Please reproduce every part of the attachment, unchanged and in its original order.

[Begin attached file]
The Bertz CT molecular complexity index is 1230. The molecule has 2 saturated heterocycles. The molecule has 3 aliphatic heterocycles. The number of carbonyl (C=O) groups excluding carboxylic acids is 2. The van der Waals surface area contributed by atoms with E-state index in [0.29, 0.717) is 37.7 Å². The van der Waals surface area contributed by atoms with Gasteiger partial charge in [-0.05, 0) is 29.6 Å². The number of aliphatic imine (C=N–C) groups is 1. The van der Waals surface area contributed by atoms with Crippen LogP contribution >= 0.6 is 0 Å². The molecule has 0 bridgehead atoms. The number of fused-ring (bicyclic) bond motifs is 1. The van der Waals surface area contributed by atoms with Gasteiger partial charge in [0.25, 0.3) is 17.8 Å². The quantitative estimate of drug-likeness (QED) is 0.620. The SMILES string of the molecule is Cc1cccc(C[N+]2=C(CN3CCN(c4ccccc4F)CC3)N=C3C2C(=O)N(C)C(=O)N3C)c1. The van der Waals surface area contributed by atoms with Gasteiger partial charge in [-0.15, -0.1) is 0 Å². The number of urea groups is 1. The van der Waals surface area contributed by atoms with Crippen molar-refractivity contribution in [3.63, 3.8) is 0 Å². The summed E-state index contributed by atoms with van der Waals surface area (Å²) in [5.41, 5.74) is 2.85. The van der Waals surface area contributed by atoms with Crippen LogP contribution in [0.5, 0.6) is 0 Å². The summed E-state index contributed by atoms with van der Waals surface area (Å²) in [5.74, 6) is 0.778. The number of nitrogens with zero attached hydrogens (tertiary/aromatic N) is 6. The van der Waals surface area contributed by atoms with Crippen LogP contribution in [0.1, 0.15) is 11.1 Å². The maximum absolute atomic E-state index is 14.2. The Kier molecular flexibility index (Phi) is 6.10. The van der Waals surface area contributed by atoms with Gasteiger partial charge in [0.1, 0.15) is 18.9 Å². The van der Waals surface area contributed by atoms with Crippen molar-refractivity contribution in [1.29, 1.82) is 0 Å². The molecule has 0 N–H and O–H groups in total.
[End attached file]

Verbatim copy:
The Bertz CT molecular complexity index is 1230. The molecule has 2 saturated heterocycles. The molecule has 3 aliphatic heterocycles. The number of carbonyl (C=O) groups excluding carboxylic acids is 2. The van der Waals surface area contributed by atoms with E-state index in [0.29, 0.717) is 37.7 Å². The van der Waals surface area contributed by atoms with Gasteiger partial charge in [-0.05, 0) is 29.6 Å². The number of aliphatic imine (C=N–C) groups is 1. The van der Waals surface area contributed by atoms with Crippen LogP contribution >= 0.6 is 0 Å². The molecule has 0 bridgehead atoms. The number of fused-ring (bicyclic) bond motifs is 1. The van der Waals surface area contributed by atoms with Gasteiger partial charge in [0.25, 0.3) is 17.8 Å². The quantitative estimate of drug-likeness (QED) is 0.620. The SMILES string of the molecule is Cc1cccc(C[N+]2=C(CN3CCN(c4ccccc4F)CC3)N=C3C2C(=O)N(C)C(=O)N3C)c1. The van der Waals surface area contributed by atoms with Gasteiger partial charge in [-0.15, -0.1) is 0 Å². The number of urea groups is 1. The van der Waals surface area contributed by atoms with Crippen molar-refractivity contribution in [3.63, 3.8) is 0 Å². The summed E-state index contributed by atoms with van der Waals surface area (Å²) in [5.41, 5.74) is 2.85. The van der Waals surface area contributed by atoms with Crippen LogP contribution in [0.5, 0.6) is 0 Å². The summed E-state index contributed by atoms with van der Waals surface area (Å²) in [5.74, 6) is 0.778. The number of nitrogens with zero attached hydrogens (tertiary/aromatic N) is 6. The van der Waals surface area contributed by atoms with Crippen LogP contribution in [0.1, 0.15) is 11.1 Å². The maximum absolute atomic E-state index is 14.2. The Kier molecular flexibility index (Phi) is 6.10. The van der Waals surface area contributed by atoms with Gasteiger partial charge in [0.1, 0.15) is 18.9 Å². The van der Waals surface area contributed by atoms with Crippen molar-refractivity contribution in [1.29, 1.82) is 0 Å². The molecule has 0 N–H and O–H groups in total.